A pilot project that trains lay community members to screen for and address common psychiatric disorders, addiction issues, and suicide risk promises to bring timely, evidence-based health services to those with little to no access to effective care.
The current shortage of mental health clinicians is driven by increased demand from a population more willing to seek psychiatric help and clinicians leaving the workforce. Both factors were exacerbated by the COVID-19 pandemic.
Dr Milton Wainberg
“It would be costly to address the problem through additional specialist training, and doing so would take decades to see any changes,” project director Milton L. Wainberg, MD, professor of clinical psychiatry at Columbia University/New York State Psychiatric Institute, told Medscape Medical News.
A better solution is to train members of the community to be the entry point to the mental health care system, a strategy that has been proven effective.
Details of the project were discussed at the American Psychiatric Association (APA) 2023 annual meeting, held this week in San Francisco.
Half of the United States population will be diagnosed with a mental or substance use disorder in their lifetime, but only about half of those will receive proper treatment. That percentage is even greater among lower-income groups and minorities, said Wainberg.
Despite the availability of multiple evidence-based therapies, there has been no reduction in the global prevalence of psychiatric illness since 1990 — the first time this burden was determined, he said.
“The historic paradigm of ongoing long-term care is costly and not a feasible public mental health model. There is no evidence that it works and there is increasing demand for brief interventions,” said Wainberg.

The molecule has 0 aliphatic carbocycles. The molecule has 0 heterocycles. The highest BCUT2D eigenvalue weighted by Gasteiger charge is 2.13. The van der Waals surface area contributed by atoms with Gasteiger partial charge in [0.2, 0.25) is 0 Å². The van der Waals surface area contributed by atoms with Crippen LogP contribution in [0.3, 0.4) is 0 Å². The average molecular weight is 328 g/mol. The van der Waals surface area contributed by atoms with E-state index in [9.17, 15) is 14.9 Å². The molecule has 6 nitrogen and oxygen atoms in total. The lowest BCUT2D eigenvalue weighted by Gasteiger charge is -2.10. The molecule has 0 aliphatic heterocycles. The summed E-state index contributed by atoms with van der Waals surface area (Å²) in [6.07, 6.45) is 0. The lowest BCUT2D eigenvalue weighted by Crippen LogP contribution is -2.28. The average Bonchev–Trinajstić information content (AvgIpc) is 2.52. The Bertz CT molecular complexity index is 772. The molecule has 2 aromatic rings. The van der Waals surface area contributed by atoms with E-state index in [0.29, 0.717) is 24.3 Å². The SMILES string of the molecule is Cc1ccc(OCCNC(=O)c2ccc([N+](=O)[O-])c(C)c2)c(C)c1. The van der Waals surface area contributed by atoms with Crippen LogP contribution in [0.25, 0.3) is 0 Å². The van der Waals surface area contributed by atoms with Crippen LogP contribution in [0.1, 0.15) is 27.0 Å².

The new initiative — called ENGAGE — has its origins in parts of Africa, where nurses had to be trained during the AIDS crisis as there weren’t enough doctors to roll out antiretroviral therapy.
In the US, the program trains and certifies community workers who are passionate about their community. “Members of the community want to learn how to help their neighbors,” said Wainberg. “When we give them the opportunity to learn skills that can actually change community members’ symptoms, they are excited.”
The training involves a didactic component and an experiential component, in which trainees work with at least three cases under supervision to demonstrate competency. Technical assistance and other supports, such as refresher training, are offered for a year after training.
Workers ask three initial questions to quickly determine if a person has a mental health disorder. Asking 10 additional questions tells the worker if the person has a common mental health disorder like depression, anxiety, or posttraumatic stress disorder (PTSD), a substance use disorder involving alcohol or drugs, or suicide risk, or a severe disorder requiring referral to a mental health specialist.
Those who do not require a referral are offered an intervention personalized to their need.